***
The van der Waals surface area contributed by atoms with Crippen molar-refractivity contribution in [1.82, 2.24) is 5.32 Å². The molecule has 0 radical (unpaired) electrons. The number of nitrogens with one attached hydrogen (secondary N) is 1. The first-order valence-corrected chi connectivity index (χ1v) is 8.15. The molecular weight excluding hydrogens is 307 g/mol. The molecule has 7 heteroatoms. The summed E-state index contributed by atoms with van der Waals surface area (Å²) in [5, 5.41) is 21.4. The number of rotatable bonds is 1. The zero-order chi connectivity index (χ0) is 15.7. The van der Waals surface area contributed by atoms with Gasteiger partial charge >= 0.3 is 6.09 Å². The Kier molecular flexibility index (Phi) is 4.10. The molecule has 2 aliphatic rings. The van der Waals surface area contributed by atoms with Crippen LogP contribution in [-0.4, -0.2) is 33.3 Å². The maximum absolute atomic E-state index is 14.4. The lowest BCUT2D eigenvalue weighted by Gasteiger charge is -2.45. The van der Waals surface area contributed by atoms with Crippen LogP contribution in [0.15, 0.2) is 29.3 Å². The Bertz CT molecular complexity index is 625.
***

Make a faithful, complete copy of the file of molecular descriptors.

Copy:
The van der Waals surface area contributed by atoms with Crippen molar-refractivity contribution in [1.82, 2.24) is 5.32 Å². The molecule has 0 radical (unpaired) electrons. The number of nitrogens with one attached hydrogen (secondary N) is 1. The first-order valence-corrected chi connectivity index (χ1v) is 8.15. The molecular weight excluding hydrogens is 307 g/mol. The molecule has 7 heteroatoms. The summed E-state index contributed by atoms with van der Waals surface area (Å²) in [5, 5.41) is 21.4. The number of rotatable bonds is 1. The zero-order chi connectivity index (χ0) is 15.7. The van der Waals surface area contributed by atoms with Gasteiger partial charge >= 0.3 is 6.09 Å². The Kier molecular flexibility index (Phi) is 4.10. The molecule has 2 aliphatic rings. The van der Waals surface area contributed by atoms with Crippen LogP contribution in [-0.4, -0.2) is 33.3 Å². The maximum absolute atomic E-state index is 14.4. The lowest BCUT2D eigenvalue weighted by Gasteiger charge is -2.45. The van der Waals surface area contributed by atoms with Crippen LogP contribution in [0.15, 0.2) is 29.3 Å². The Bertz CT molecular complexity index is 625.